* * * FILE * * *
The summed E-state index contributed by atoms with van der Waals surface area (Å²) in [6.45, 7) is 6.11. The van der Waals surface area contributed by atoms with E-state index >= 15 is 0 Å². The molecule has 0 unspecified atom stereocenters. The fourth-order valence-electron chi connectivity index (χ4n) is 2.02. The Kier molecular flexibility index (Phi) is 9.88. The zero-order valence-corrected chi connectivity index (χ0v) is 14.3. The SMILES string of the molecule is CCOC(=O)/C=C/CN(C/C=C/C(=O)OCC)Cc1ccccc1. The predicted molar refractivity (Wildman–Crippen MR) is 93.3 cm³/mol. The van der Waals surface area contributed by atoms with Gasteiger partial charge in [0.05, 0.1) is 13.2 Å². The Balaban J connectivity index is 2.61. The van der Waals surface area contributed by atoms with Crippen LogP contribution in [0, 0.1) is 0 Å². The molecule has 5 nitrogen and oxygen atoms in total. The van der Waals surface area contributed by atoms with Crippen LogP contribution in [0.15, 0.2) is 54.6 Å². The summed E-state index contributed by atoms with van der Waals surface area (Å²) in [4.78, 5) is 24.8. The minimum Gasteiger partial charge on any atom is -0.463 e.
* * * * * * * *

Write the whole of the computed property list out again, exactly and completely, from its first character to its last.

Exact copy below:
The summed E-state index contributed by atoms with van der Waals surface area (Å²) in [6.45, 7) is 6.11. The van der Waals surface area contributed by atoms with E-state index >= 15 is 0 Å². The molecule has 0 unspecified atom stereocenters. The fourth-order valence-electron chi connectivity index (χ4n) is 2.02. The Kier molecular flexibility index (Phi) is 9.88. The zero-order valence-corrected chi connectivity index (χ0v) is 14.3. The SMILES string of the molecule is CCOC(=O)/C=C/CN(C/C=C/C(=O)OCC)Cc1ccccc1. The predicted molar refractivity (Wildman–Crippen MR) is 93.3 cm³/mol. The van der Waals surface area contributed by atoms with Gasteiger partial charge in [0.05, 0.1) is 13.2 Å². The Balaban J connectivity index is 2.61. The van der Waals surface area contributed by atoms with Crippen LogP contribution in [0, 0.1) is 0 Å². The molecule has 5 nitrogen and oxygen atoms in total. The van der Waals surface area contributed by atoms with Crippen LogP contribution in [0.15, 0.2) is 54.6 Å². The summed E-state index contributed by atoms with van der Waals surface area (Å²) in [4.78, 5) is 24.8. The minimum Gasteiger partial charge on any atom is -0.463 e.